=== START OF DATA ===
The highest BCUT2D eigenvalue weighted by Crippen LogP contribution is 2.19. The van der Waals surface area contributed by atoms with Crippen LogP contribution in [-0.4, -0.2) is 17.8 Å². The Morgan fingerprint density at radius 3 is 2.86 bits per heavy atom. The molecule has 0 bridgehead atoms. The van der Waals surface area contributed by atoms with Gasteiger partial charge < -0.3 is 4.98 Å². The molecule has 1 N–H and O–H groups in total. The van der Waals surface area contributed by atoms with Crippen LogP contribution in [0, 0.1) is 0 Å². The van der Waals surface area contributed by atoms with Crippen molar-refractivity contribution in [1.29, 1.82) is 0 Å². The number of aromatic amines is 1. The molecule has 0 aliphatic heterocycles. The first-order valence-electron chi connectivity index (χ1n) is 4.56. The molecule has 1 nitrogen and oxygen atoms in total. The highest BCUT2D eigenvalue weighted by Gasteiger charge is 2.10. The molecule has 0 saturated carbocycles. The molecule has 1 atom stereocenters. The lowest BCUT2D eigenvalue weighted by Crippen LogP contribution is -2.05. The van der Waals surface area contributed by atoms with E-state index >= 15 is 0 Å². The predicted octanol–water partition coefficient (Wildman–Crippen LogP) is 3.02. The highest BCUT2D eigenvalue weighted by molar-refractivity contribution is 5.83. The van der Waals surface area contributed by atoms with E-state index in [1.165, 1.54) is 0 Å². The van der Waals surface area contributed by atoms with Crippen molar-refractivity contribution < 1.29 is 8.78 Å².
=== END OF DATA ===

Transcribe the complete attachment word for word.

The highest BCUT2D eigenvalue weighted by Crippen LogP contribution is 2.19. The van der Waals surface area contributed by atoms with Crippen LogP contribution in [-0.4, -0.2) is 17.8 Å². The Morgan fingerprint density at radius 3 is 2.86 bits per heavy atom. The molecule has 0 bridgehead atoms. The van der Waals surface area contributed by atoms with Gasteiger partial charge < -0.3 is 4.98 Å². The molecule has 1 N–H and O–H groups in total. The van der Waals surface area contributed by atoms with Crippen LogP contribution in [0, 0.1) is 0 Å². The van der Waals surface area contributed by atoms with Crippen molar-refractivity contribution in [1.29, 1.82) is 0 Å². The number of aromatic amines is 1. The molecule has 0 aliphatic heterocycles. The first-order valence-electron chi connectivity index (χ1n) is 4.56. The molecule has 1 nitrogen and oxygen atoms in total. The highest BCUT2D eigenvalue weighted by Gasteiger charge is 2.10. The molecule has 0 saturated carbocycles. The molecule has 1 atom stereocenters. The lowest BCUT2D eigenvalue weighted by Crippen LogP contribution is -2.05. The van der Waals surface area contributed by atoms with E-state index >= 15 is 0 Å². The predicted octanol–water partition coefficient (Wildman–Crippen LogP) is 3.02. The highest BCUT2D eigenvalue weighted by molar-refractivity contribution is 5.83. The van der Waals surface area contributed by atoms with E-state index in [1.165, 1.54) is 0 Å². The van der Waals surface area contributed by atoms with Crippen molar-refractivity contribution < 1.29 is 8.78 Å².